To James Wood
Richmond May 17. 1780.
I take up your letters of Apr. 12. and 23. to answer at this very late day, having never been able to get a council since the 7th. of April till four or five days ago, so that I was unable to give you an effective answer. The council think it better to leave to yourself altogether the enforcing the order you inclosed me and which I now return. They rather advise that it should not be printed, it being out of the ordinary course to use that mode of publication in such cases.
Capt. Cherry’s complaint about his rank is just and has apprised us of an error which we had run into without being sensible of it. I shall beg leave to explain it to you by stating facts. When the two eastern and two Western battalions were to be raised, the council determined that they would provide for the supernumerary officers in preference to all others as far as they would go, advancing them also one step if the commands to be given would admit of it. Sensible that in appointing new officers, and giving new appointments to old ones we should be in danger of justling their rank, we determined that the commissions to the supernumerary officers should all bear date the same day, so that where two of the same former rank received the same new appointments their seniority should be decided by their former commissions. It was found necessary also to prevent an undue preference of these officers to those of our old state regiments (Marshall’s and Muters) that their commissions should be dated the 8th. of Nov. some general regulation taking place that day in those two regiments. As to the new officers to be appointed it was proposed that their commissions should give them rank from the time their half quota was raised, but still it was meant that they should not go back beyond the 8th. of November, that no new officer might take place of one of the same rank who had been in service before. This arrangement appeared to us to be just, and it so appears now. Inadvertently however we find that in some instances counting back on their recruiting rolls for the date of the half quota raised; the commission had been filled up with that date without observing that it carried him back beyond the 8th. of November. This inadvertence has given rise to the present derangement, which we think it just to rectify by inclosing to you five new commissions to be delivered to the gentlemen to whom they are directed, and their former ones to be taken in being now revoked. These are all the instances we can find on the council books where the inadvertence happened. There may be others in the books of the board of war of which we cannot at present be informed. As soon as we are these also shall be rectified. I hope this full explanation will satisfy the gentlemen whose commissions are exchanged that it proceeds from no motive derogatory of their personal worth or rank; but that principles of justice alone have led to it; and I am persuaded that their acquiescence will be the more chearful as true military delicacy revolts as much at the idea of incroaching on the just rank of another, as having their own incroached on. I think the justice of the original arrangement of council cannot be questioned.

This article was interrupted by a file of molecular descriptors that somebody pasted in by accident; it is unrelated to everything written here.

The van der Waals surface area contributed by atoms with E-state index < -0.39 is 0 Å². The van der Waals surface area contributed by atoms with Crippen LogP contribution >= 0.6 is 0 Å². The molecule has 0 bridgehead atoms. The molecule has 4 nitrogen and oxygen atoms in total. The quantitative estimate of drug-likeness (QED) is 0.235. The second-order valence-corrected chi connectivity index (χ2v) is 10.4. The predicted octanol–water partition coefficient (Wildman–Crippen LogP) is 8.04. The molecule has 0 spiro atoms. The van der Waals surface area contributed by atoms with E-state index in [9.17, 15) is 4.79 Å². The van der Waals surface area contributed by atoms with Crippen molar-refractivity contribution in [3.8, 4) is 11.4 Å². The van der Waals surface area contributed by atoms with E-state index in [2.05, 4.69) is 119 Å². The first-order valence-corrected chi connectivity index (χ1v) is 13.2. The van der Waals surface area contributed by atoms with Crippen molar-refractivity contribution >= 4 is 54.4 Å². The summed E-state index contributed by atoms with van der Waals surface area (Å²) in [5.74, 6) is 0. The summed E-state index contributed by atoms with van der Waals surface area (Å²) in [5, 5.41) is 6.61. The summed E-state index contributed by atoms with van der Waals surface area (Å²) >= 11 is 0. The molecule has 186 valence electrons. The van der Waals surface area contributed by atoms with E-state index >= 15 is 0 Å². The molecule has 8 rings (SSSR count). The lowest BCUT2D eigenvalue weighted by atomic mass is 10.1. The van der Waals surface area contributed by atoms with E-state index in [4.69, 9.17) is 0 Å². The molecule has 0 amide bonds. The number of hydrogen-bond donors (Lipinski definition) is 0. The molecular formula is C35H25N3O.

With respect to the clothing of your guards, it will not come so soon as their necessities call for; but it shall come. The troops going to the Southward and Colo. Crockett’s going to the Westward are called on by dangers too pressing to the general union, to delay them longer than necessary. The order in which we have directed the clothing to be distributed as fast as it can be bought is 1st. Porterfeild’s detachment. (This is complete and marched on.) 2. Harrison’s new recruits, about 80. 3. Crockett’s men supposed 200. 4. Gibson’s and Brent’s new recruits about 200. 5. Some remains of Woodford’s and Scott’s brigades, about 80 or 100. All these are now detained from pressing duty till they can receive clothing. After those, the guards of Colo. Taylor’s regiment shall be next served. I hope it will not be long before their turn will come.
Mr. McNiell of the British has permission to go to the warm springs and to remain there as long as his health may call for. You will be pleased to regulate his parole accordingly. I am sorry that this part of your letter has escaped me so long as I might have answered that without waiting, but I had put the letter by without attending to the part particularly relating to Mr. McNiell.
I am Sir Your very humble servt.,
RC (NN). Enclosures missing.
Wood’s letters of Apr. 12 and 23 have not been found.